Date

Sat - 18.11.2017


French-language

Having launched the second phase of its "Mon Journal Offert" (My Free Newspaper) project last week as part of a €600 million government bailout programme, the French Ministry for Culture and Communication is offering readers between the ages of 18 and 24 a free copy of the daily paper of their choice once a week for a year, according to a report by our sister publication, Editors Weblog last week.

The French government is furthering this initiative to encourage its citizens to become loyal newspaper readers by giving away an additional 210,000 free newspaper subscriptions as a part of the state intervention to save the country's news industry, MediaGuardian reported today. In the next three years, the programme is expected to cost more than £13 million (€14.47 million). The scheme had already given away 300,000 subscriptions, according to Editors Weblog.
"Culture minister Frederic Mitterrand, hailing the programme a success, last week said the scheme had expanded to include 62 titles for its second year and had set a target of giving out 210,000 subs," paidContent reported. "Publishers and the taxpayer split the cost of the free subs 50/50; subscribers receive only one copy per week of their chosen title."

Author

Savita Sauvin

Date

2010-10-20 18:06

French free dailies Metro and 20 Minutes will be expanding their distribution coverage in France, with new editions to be published beginning Monday, Newspaper Innovation reported yesterday.

Metro will be launching new editions in Metz, Nancy and Toulon, thereby expanding its reach in the country from nine to 12 editions, while 20 Minutes will launch an edition for Montpellier. Metro's new editions make it the country's only free daily available in these cities, with a distribution of more than 20,000 copies each day, according to a statement by the newspaper, Agence France Presse reported. The launch of Toulon edition is expected to further strengthen the newspaper's position in the south, after the successful launch of its Marseille edition in 2002.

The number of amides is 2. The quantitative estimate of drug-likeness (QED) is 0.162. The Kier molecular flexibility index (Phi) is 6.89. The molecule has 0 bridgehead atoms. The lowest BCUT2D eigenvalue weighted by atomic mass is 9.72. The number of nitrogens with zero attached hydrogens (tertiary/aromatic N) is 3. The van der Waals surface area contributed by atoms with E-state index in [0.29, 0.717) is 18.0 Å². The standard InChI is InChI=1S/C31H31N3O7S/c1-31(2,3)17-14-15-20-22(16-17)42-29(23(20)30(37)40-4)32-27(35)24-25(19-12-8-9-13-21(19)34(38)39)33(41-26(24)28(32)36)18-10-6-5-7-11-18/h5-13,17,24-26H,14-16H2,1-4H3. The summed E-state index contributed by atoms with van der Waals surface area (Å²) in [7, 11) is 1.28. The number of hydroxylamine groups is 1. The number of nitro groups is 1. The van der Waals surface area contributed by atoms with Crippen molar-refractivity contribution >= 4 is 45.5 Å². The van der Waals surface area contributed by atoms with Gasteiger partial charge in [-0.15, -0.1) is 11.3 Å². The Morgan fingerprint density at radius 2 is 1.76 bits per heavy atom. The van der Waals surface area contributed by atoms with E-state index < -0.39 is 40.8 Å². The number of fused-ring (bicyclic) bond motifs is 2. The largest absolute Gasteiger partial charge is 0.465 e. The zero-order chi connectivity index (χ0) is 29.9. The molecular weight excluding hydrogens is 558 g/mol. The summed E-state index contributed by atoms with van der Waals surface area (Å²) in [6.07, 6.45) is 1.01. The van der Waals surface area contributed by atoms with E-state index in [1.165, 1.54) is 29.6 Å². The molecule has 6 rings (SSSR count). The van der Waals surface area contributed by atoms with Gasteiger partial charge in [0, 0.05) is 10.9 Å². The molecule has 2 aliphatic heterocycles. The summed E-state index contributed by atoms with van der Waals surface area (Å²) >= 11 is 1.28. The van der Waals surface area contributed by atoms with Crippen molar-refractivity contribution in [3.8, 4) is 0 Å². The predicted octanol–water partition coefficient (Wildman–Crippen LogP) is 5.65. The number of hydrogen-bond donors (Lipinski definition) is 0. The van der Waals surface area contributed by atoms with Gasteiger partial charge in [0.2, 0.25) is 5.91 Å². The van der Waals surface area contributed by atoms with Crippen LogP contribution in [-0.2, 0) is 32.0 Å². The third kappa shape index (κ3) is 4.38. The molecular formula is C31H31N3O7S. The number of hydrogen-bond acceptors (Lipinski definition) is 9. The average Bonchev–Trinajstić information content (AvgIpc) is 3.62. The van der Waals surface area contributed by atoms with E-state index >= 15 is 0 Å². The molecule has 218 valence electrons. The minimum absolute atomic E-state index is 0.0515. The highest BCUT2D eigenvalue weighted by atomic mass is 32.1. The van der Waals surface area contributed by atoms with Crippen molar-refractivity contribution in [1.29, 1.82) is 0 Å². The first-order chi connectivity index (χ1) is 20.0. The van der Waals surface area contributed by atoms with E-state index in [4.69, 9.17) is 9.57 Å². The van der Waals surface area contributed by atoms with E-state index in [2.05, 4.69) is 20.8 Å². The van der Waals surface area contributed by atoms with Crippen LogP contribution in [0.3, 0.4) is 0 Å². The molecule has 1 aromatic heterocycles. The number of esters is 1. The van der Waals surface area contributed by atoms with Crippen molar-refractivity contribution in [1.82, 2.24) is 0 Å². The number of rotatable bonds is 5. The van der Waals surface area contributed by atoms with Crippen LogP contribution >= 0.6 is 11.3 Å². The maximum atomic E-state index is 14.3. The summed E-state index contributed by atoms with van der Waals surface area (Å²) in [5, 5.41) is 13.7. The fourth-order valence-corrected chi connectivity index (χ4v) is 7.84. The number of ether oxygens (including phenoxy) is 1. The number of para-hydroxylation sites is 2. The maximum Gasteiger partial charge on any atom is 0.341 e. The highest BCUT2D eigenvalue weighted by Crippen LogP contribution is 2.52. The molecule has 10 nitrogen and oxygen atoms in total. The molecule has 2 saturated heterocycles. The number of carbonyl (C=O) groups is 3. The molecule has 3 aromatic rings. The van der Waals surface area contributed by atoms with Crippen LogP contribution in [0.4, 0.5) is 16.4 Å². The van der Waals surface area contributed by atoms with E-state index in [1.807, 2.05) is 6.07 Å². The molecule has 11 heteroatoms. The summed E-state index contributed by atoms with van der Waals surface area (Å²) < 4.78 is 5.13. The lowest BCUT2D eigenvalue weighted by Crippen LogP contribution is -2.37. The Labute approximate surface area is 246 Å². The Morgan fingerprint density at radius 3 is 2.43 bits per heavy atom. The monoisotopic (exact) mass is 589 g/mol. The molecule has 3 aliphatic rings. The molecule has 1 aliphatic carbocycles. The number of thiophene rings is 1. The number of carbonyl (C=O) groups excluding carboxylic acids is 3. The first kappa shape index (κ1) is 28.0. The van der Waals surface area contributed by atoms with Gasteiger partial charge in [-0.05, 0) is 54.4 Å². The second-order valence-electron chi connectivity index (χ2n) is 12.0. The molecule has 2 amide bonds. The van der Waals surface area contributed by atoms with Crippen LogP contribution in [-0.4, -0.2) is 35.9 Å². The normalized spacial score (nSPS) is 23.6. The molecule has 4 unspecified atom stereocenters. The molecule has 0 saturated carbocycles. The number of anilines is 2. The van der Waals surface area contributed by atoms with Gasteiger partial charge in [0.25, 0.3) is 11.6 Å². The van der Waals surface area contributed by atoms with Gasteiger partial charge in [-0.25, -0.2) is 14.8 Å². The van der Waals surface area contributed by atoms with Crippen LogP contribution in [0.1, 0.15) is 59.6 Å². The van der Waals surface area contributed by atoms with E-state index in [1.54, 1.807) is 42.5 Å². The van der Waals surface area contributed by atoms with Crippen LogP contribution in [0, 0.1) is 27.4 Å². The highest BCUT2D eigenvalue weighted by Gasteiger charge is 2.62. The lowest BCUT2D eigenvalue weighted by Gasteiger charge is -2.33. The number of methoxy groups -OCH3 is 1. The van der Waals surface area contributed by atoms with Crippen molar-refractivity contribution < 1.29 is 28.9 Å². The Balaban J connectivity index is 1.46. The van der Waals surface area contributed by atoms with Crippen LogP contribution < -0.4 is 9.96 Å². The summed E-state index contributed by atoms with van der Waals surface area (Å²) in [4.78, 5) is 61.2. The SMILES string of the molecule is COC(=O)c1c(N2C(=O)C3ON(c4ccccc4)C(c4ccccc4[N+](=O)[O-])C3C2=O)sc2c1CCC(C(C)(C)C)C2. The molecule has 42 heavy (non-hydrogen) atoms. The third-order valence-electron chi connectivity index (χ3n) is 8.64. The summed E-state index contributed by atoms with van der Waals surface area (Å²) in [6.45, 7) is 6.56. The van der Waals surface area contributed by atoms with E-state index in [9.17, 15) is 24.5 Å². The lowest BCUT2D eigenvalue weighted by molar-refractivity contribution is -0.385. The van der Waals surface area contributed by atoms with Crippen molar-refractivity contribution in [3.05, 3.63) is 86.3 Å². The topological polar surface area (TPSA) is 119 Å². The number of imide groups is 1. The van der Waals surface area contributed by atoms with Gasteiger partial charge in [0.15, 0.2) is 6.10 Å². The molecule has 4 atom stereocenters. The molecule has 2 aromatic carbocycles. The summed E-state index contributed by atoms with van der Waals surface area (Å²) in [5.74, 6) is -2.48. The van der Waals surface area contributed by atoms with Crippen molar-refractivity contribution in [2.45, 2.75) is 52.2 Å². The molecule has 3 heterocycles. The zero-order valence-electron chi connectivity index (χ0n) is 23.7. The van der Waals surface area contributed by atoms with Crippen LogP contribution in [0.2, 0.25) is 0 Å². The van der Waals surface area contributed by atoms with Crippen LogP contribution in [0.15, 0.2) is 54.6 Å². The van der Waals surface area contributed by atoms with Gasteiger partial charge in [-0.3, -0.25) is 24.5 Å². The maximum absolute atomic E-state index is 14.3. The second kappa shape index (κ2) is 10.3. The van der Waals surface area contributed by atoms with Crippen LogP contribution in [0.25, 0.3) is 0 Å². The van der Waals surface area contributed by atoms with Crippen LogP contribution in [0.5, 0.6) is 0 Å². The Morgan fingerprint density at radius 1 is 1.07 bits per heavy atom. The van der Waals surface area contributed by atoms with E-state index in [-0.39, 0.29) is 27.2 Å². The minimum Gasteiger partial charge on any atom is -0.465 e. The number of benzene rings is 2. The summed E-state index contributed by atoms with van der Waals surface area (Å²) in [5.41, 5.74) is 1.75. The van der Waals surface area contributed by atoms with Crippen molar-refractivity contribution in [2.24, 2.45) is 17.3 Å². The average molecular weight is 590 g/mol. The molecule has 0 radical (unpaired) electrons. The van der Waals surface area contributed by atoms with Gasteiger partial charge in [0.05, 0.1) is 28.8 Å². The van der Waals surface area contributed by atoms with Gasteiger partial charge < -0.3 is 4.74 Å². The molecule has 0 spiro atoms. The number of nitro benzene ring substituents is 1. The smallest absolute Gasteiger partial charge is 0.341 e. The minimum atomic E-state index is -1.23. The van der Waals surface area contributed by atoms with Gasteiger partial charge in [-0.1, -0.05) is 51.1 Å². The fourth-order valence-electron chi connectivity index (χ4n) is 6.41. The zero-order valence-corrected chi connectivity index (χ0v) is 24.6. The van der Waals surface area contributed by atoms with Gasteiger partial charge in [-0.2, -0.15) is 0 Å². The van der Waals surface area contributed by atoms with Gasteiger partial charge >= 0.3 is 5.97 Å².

Image of Metro: TarifMedia.com

Through these new editions, Metro boosted its presence further in France, now covering 15 cities.

Author

Savita Sauvin

Date

2010-09-24 15:28

Rue89, the French pro-am news website launched its first monthly print edition, Rue89 Le Mensuel, last week, that translates as Rue89 the monthly, Journalism.co.uk reported.

While the decision to go from online to print was an editorial and commercial one, according to founder Pierre Haski, this move aims to "replicate in print the spirit of the website: serendipity and an eclectic choice of stories written both by journalists and non-journalists, accompanied with selected comments from our web audience."

The former online-only title will now be available on print as a 100-page, micro format magazine costing €3.90 per issue and €34 for an annual subscription. The magazine will select 10 percent of its online published content that deserve another reading experience and give stories a second life, while creating a new revenue stream from sales and advertising on print.

Having launched in 2007 by a former team of Liberation journalists, this news site secured €1.1 million investment from five new investors in 2008 before closing the news operations of its sister site in Quebec. The launch of this magazine has been self-funded, according to Haski. He said, "The investment is actually quite minimal as content is produced by our team (20 full-time staff and some freelance writers). We're counting first on the website and our community to promote it. There's no massive and costly promotion campaign."

Author

Savita Sauvin

Date

2010-06-21 22:24

President and editor Guy Crevier announced today that half of La Presse's eight unions have agreed in principle to changes that would stave a promised closure of North America's largest French-language broadsheet on December 1, The Canadian Press reported yesterday.

The agreement follows Crevier's October 22 plea to employees, republished by Rue Frontenac, to reconsider their bargaining position in the face of the newspaper's financial disclosures made on October 16.

Apparently, the agreement was preceded also by an open editorial titled "Reasonable and responsible offers," in which Crevier underscored the economic context impacting Canadian media, notably facing a drop in advertising revenue, according to Infopresse.

In July, La Presse stopped publishing a Sunday edition as a cost-cutting measure, as La Presse then reported.

Author

Leah McBride Mensching

Date

2009-10-29 15:29

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